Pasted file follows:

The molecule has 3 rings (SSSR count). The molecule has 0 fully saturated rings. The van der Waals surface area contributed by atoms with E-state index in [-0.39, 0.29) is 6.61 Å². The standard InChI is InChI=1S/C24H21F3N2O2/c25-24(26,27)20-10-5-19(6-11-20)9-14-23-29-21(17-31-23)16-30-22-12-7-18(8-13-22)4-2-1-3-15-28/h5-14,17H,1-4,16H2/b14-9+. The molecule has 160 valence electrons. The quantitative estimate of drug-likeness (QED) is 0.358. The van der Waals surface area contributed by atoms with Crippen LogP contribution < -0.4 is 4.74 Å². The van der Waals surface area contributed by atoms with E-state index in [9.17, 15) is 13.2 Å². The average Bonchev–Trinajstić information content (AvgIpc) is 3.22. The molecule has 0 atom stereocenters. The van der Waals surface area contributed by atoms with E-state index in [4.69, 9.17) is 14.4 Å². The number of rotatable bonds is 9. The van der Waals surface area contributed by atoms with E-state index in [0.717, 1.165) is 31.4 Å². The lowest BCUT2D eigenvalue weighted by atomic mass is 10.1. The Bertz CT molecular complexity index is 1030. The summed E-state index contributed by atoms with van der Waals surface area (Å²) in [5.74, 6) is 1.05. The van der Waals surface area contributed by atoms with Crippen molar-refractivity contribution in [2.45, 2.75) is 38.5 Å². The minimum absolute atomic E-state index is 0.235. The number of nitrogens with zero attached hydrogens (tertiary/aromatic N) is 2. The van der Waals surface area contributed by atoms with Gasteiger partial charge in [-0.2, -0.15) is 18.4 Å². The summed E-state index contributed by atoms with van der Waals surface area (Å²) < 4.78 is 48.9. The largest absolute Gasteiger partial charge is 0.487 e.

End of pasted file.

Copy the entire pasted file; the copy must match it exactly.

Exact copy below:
The molecule has 3 rings (SSSR count). The molecule has 0 fully saturated rings. The van der Waals surface area contributed by atoms with E-state index in [-0.39, 0.29) is 6.61 Å². The standard InChI is InChI=1S/C24H21F3N2O2/c25-24(26,27)20-10-5-19(6-11-20)9-14-23-29-21(17-31-23)16-30-22-12-7-18(8-13-22)4-2-1-3-15-28/h5-14,17H,1-4,16H2/b14-9+. The molecule has 160 valence electrons. The quantitative estimate of drug-likeness (QED) is 0.358. The van der Waals surface area contributed by atoms with Crippen LogP contribution < -0.4 is 4.74 Å². The van der Waals surface area contributed by atoms with E-state index in [9.17, 15) is 13.2 Å². The average Bonchev–Trinajstić information content (AvgIpc) is 3.22. The molecule has 0 atom stereocenters. The van der Waals surface area contributed by atoms with E-state index in [4.69, 9.17) is 14.4 Å². The number of rotatable bonds is 9. The van der Waals surface area contributed by atoms with E-state index in [0.717, 1.165) is 31.4 Å². The lowest BCUT2D eigenvalue weighted by atomic mass is 10.1. The Bertz CT molecular complexity index is 1030. The summed E-state index contributed by atoms with van der Waals surface area (Å²) in [5.74, 6) is 1.05. The van der Waals surface area contributed by atoms with Crippen molar-refractivity contribution in [2.45, 2.75) is 38.5 Å². The minimum absolute atomic E-state index is 0.235. The number of nitrogens with zero attached hydrogens (tertiary/aromatic N) is 2. The van der Waals surface area contributed by atoms with Gasteiger partial charge in [-0.2, -0.15) is 18.4 Å². The summed E-state index contributed by atoms with van der Waals surface area (Å²) < 4.78 is 48.9. The largest absolute Gasteiger partial charge is 0.487 e.